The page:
A beautiful day to be on a beautiful mountain!
Leaving our quaint little cottage in Hood River at 4:00am we made our way up towards Government Camp. The gas gauge reading near empty quickly made me regret last night’s lethargy. This was quickly succeeded by a feeling of frustration when we remembered that Oregon, in all of it’s glory, doesn’t let you pump you own gas and there is not a station in Hood River open at 4:00am. A few profanities later, we left Hood River gambling that we could make it to Government camp with the little fuel we had. Five minutes later a friendly member of Oregon’s finest wanted to chat with us about my expired tabs and broken tail light. Olya looked at me a little concerned with how the morning was starting, but in her ever optimistic way smiled and said, “Well we have gotten all of the bad stuff out of the way so now we can have a great climb!” By 5:00 we were at the base of Hood wandering through empty ski lodge trying to find the climbers registration station. At 6:00 we were moving up the side of the ski area watching dawn rise above the horizon. The frozen cat tracks and knee-deep postholes from the previous day warned us of the temperatures to come. Looking at our watches we picked up the pace a bit.
8:00almost to the top of the palmer lift Olya lets out a little yelp and stumbles slightly. Watching her graceful recovery I don’t worry. I think to myself “this is probably one of the toughest girls I know, surely she is all right”. However, five minutes later Olya’s limp has grown, her knee is throbbing, and our pace has slowed dramatically. Talking it over we decide to head for the chair lift and get her a ride down. My fingers are crossed that it’s not anything too serious, I know Olya has a full climbing season ahead of her, and included in that is our trip to Denali in a month. Handing over my car keys with a big hug we part ways. She catches a ride on a snowmobile down to the base and I continue up solo. The original plan was to climb Pearly Gates route but as a solo climber I decide to head for the Old Chute instead. It’s about 10:00 when I reach the hog’s back and the north winds gently waft that wonderful sulfurous perfume right onto the climbing route. The hind quarters of the cascades are as active as ever today. My pace quickens.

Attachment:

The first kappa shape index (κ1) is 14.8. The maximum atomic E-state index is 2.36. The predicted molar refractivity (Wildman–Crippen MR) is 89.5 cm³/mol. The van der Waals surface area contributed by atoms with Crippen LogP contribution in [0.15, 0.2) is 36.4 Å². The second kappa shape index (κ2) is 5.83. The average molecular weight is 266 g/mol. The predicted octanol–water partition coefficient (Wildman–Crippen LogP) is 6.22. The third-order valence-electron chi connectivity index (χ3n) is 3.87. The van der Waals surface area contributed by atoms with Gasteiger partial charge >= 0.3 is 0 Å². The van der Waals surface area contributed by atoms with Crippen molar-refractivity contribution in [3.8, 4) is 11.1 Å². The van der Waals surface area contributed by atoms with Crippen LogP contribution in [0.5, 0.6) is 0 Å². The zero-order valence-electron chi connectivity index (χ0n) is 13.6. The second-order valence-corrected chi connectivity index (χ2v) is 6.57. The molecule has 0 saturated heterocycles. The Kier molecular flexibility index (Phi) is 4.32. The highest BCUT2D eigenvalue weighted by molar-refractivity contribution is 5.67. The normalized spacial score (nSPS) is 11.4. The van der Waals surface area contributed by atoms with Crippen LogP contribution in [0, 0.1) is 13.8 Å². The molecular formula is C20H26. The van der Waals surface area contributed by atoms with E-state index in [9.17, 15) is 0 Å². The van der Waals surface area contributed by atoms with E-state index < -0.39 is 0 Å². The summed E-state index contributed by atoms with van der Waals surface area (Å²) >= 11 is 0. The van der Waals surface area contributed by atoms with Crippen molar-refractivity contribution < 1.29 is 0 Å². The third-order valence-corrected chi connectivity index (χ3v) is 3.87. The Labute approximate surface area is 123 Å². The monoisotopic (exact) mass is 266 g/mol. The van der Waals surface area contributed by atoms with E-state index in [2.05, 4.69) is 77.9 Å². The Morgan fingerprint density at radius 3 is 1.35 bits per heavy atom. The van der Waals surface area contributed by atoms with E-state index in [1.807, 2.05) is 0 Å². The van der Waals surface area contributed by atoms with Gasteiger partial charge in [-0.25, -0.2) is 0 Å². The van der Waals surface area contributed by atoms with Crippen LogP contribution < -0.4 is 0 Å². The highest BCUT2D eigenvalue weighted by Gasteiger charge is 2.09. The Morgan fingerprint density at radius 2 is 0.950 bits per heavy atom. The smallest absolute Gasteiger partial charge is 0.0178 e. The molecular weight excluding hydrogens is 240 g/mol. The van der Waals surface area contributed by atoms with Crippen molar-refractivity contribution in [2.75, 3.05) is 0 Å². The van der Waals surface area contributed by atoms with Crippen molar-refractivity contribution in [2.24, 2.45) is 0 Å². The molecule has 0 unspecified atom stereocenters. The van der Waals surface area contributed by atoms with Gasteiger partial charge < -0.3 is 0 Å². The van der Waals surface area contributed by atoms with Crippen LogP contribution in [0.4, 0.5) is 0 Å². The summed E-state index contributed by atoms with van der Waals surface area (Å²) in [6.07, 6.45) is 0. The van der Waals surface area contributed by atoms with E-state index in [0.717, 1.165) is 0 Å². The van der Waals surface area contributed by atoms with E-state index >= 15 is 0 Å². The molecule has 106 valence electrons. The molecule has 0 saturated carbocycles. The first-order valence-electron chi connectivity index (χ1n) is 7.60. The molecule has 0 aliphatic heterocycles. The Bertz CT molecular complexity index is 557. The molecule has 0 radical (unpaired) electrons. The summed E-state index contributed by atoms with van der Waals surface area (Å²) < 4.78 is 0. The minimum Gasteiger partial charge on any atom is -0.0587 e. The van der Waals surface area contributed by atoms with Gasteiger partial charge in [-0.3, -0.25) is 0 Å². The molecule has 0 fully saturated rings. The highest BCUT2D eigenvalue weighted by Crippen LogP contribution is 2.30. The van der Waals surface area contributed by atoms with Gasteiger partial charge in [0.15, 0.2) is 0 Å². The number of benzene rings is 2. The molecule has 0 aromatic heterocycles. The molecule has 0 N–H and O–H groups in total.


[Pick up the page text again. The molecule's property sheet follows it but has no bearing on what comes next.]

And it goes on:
10:30 I am heading up the Old Chute. Intense sun is baking the rime covered peak and I get to play dodge that ice for about 30 minutes. As the slope steepens, a group of four is descending and knocking down melon sized debris. To avoid being killed by their clumsy footwork I tighten up my crampons and head up a 55-degree chute off to the right. With my ice axe gripped tighter that needed I made my way up the icy chute eagerly anticipating the summit view that awaited.
11:00 I am sitting on the summit, two skiers there to join me, and I am happy to ask them for a photo. Oddly enough the guy taking my picture is also named Forrest, a climbing ranger on Mt. Rainier. I take in the fresh air and relish in what is possible the clearest view I have ever found in the cascades. My largest regret for the day is that my partner wasn’t standing there with me. These moments are always better shared. The descent was quick and painless as I was eager to get back to Olya and check in on how her knee was doing.